First off, I think this is an excellent article to read about tail recursion and tail calls in Python: here

Basically, you can write tail recursive functions in any language. Tail recursion, in one sentence, is where you return the answer in the final frame instead of following the frames back up to the original frame. For example, we have factorial which is normally not tail recursive:

``````def factorial(n):
if n == 1:
return 1
return n * factorial(n - 1)
``````

because it needs to keep track of the `n *` at each level of recursion.

The following implementation of `factorial`, is tail recursive because at the end of the last frame, it can return the answer, instead of going back up through all the frames to multiply and compute the answer:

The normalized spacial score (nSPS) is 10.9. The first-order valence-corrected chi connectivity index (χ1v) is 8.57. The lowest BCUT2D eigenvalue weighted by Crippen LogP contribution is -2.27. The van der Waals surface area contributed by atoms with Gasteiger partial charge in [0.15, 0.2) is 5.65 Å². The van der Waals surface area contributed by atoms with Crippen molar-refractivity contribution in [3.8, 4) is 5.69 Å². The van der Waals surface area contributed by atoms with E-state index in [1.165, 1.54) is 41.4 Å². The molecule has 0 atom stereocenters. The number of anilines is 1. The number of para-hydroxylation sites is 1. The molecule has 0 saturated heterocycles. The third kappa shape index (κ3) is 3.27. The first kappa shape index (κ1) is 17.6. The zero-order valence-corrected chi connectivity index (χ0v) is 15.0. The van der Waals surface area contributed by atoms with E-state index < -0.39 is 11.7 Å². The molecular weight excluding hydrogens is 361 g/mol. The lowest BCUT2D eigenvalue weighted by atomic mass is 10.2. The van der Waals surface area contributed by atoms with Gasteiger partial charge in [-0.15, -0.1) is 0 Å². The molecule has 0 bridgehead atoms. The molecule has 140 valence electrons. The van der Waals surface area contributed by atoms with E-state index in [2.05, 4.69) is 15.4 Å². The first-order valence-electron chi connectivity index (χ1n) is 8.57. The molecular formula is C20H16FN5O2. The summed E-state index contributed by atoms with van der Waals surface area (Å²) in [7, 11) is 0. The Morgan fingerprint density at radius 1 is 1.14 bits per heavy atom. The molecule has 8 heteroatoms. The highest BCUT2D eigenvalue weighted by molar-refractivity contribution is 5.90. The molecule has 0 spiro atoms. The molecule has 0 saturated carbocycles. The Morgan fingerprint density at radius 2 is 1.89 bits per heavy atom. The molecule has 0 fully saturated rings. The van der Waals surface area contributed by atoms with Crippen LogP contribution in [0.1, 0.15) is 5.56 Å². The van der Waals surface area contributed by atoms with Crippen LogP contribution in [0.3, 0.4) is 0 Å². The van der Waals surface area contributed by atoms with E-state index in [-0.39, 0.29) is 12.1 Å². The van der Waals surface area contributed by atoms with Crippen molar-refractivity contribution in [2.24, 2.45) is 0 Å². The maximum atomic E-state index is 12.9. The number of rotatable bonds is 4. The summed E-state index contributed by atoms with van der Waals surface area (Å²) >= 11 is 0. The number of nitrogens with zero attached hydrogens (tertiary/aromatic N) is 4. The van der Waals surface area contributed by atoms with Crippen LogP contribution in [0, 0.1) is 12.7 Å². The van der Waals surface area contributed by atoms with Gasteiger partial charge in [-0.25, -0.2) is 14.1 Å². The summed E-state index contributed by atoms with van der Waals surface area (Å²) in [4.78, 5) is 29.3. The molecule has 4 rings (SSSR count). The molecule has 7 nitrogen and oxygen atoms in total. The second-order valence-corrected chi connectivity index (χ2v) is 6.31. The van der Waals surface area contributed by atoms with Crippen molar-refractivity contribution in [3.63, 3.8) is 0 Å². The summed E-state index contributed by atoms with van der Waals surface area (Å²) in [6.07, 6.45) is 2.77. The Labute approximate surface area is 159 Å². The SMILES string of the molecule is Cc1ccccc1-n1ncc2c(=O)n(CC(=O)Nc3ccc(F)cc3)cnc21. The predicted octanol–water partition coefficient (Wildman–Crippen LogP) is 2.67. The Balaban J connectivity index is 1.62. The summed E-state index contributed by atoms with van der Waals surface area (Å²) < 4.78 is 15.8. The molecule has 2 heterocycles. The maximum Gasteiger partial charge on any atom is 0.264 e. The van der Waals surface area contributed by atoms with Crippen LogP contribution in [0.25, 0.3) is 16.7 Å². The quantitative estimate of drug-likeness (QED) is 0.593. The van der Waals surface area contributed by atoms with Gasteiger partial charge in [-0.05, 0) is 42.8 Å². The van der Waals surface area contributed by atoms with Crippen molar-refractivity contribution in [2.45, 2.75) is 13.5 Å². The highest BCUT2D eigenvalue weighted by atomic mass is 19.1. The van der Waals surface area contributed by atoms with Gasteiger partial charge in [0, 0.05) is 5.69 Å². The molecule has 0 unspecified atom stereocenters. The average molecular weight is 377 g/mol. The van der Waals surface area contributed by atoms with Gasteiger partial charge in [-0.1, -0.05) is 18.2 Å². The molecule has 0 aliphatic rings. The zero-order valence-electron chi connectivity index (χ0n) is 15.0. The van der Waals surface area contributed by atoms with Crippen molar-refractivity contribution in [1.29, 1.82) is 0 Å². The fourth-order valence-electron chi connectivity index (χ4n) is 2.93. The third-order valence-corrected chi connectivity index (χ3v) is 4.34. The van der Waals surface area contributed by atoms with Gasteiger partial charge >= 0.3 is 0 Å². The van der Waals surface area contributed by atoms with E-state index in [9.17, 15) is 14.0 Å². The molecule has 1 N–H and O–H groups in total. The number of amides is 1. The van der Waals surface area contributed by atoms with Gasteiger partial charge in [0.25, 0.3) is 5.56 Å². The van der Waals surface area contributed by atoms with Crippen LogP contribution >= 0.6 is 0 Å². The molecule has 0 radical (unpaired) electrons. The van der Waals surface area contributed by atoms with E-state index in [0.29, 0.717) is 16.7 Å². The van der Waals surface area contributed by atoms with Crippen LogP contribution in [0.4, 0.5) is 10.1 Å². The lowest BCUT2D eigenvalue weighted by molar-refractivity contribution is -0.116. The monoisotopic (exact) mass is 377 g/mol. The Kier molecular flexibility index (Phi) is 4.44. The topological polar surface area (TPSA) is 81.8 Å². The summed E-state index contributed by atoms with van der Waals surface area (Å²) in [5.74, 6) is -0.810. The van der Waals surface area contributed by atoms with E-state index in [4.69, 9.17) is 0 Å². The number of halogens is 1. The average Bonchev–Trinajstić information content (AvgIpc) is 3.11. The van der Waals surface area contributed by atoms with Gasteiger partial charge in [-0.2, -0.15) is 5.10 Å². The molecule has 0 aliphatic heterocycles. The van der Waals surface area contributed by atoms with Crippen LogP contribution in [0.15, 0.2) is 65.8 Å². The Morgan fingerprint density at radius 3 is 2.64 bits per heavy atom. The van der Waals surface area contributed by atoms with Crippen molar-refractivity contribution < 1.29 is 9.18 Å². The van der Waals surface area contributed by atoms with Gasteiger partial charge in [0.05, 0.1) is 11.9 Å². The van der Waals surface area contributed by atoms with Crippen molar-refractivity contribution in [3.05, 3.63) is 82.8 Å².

``````def factorial(n):
def helper(n, total):
if n == 1:
You can’t have tail optimized calls in Python – at least, not like the code that we defined above. You can define your own sort of tail optimized way of evaluating the functions by using lambdas, and I believe the article linked at the top of this post goes into detail about how to implement this if you are interested. In Scheme, the language detects when you have something like the helper function in the example above where your return statement consists of only the recursive call. In the first example, we have the `n *` and the recursive call which means it cannot be tail optimized because it needs to keep track of all of the frames that it creates. In a tail optimized call, Scheme will get rid of the frames that are no longer necessary.